Rate hikes, tax increases in future for residents, says city manager
Larry Stanford Editor
Several downtown business owners came before the Thomaston City Council during a public hearing on the proposed 2014 city budget held Tuesday night just prior to the regular council meeting. The owners were there to protest proposed increases in the city’s electric, water and sewer, and sanitation rates. Several of the owners stated that they are struggling to make ends meet as it is, and the rate hikes will only make matters worse. Sylvia Chapman also attended and said she had spoken to three business owners who said if the rate hikes are implemented, they will be forced to close down.
Mayor Hays Arnold and the City Council presented facts and figures on what the city is spending on its services to residents and businesses. Arnold noted that the electric department revenue is used by other departments to help get them through the year and to get needed work done. He added that the city has not had a property tax hike in the last 10 years because of the work they have done in trimming down the city’s payroll, plus using the revenue earned from the utilities to complete needed infrastructure work.
While the final vote on the budget will not be till Monday, December 30, the City Council gave no indication of any plans to change the proposed rate hikes.
Earlier in the day Tuesday, City Manager Patrick Comiskey released the following statement describing the city’s plans for the future. They include the proposed rate hikes, and a planned request for a two mil tax increase in 2014:
“In the past seven (7) years, the city has completed approximately $25.2 million in infrastructure and capital replacement projects of which $5.7 million was supported with grants and gifts. This includes the replacement of approximately 1/4th of city’s water lines and more than five miles in milling and paving of city streets.
“From 2009-2012 the city’s cash and investments have dropped from $16 million to $13.3 million.
“The city currently has approximately $2.2 million in electric reserves, approximately $1.4 million in general fund reserves, and approximately $740,000 in water and sewer reserves. The city has approximately $3 million in SPLOST funds restricted to sewer line replacement and upgrade projects. The city has approximately $3.3 million available for infrastructure replacement and improvements. Approximately $1/2 million is set aside in the bond sinking fund and about $3/4 million is set aside in the capital purchases accounts. As of October 31, 2013, the city has about $1.5 million in operating funds.
“The city’s outstanding debt at the close of 2013 is expected to be approximately $10 million as compared to $14 million in 2002. The city retired the 1992 GEFA Loan in 2013 and refinanced $8 million in remaining principal debt from the 2002 bond issue. The refinancing will save approximately $80,000 annually through 2027 from the previous bond terms.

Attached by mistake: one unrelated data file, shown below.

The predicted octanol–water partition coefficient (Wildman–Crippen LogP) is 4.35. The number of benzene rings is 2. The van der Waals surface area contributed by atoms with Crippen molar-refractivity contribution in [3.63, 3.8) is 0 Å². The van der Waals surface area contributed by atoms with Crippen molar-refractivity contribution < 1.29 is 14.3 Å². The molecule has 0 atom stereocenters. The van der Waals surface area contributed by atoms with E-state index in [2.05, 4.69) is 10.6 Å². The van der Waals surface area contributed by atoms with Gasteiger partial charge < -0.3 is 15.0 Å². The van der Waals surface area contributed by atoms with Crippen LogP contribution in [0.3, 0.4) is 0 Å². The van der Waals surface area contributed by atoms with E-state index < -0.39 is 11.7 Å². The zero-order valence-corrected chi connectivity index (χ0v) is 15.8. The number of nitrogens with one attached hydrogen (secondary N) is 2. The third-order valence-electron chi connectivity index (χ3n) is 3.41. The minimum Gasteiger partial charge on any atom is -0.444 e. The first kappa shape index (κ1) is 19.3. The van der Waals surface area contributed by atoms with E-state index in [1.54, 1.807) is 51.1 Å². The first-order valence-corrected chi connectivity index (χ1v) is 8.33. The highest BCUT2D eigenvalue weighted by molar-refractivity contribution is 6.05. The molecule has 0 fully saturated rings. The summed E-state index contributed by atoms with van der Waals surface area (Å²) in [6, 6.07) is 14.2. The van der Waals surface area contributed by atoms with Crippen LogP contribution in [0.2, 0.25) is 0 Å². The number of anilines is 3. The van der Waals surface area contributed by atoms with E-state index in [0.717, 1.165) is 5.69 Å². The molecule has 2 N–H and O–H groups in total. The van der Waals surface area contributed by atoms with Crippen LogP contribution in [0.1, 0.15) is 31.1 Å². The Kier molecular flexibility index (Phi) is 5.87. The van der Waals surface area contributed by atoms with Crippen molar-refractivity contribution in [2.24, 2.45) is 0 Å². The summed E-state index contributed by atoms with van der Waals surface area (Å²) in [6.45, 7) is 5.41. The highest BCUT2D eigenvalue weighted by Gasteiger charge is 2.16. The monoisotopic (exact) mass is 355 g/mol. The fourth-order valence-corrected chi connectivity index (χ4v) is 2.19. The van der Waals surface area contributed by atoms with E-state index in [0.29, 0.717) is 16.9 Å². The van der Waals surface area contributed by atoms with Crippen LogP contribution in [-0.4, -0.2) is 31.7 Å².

“In 2014, the city manager proposes increasing the electric rates by 6 ½% to offset the 5.7% or approximately $600,000 increase in electric wholesale costs. The average residential customer using 1,000 kWh is still expected to pay less than neighboring Georgia Power customers. Other proposed rate increases include 50 cents per 1,000 gallons of water usage, 45 cents per 1,000 gallons of sewer usage, and 75 cents per month on residential garbage service. A 4% increase is proposed on commercial garbage.
“I advised the mayor and city council that in August of 2014, I am going to recommend a 2 mil increase on property taxes. This would be the first time the city has increased property taxes since the closing of the Thomaston Mills Company.
“The city is planning to initiate $6 million in infrastructure replacement projects in 2014. The largest being the $3.2 million Uptown/Downtown water line replacement project involving $1 million in Federal grant and loan forgiveness funds. The city also hopes to initiate the approximately $2 million dollar Town Branch Sewer Line replacement project. Other projects include the refurbishing of the Davis Lake Water Tower at approximately $600,000; the milling and paving of several city streets for approximately $250,000; the replacement of waterlines on Davis and Woodlawn for $110,000; completion of the filter rehabilitation at the city water plant for $100,000; replacement of downtown sidewalks for $100,000; multiple sewer line projects; and water service and sidewalk work on L Street SW in Silvertown West Village.
“The city has other infrastructure projects on the horizon in 2015. The city is planning on milling and paving over 6 miles of city streets at more than $2 million and hopefully initiating a $2.2 million dollar water line replacement project in Silvertown East Village with federal assistance.”
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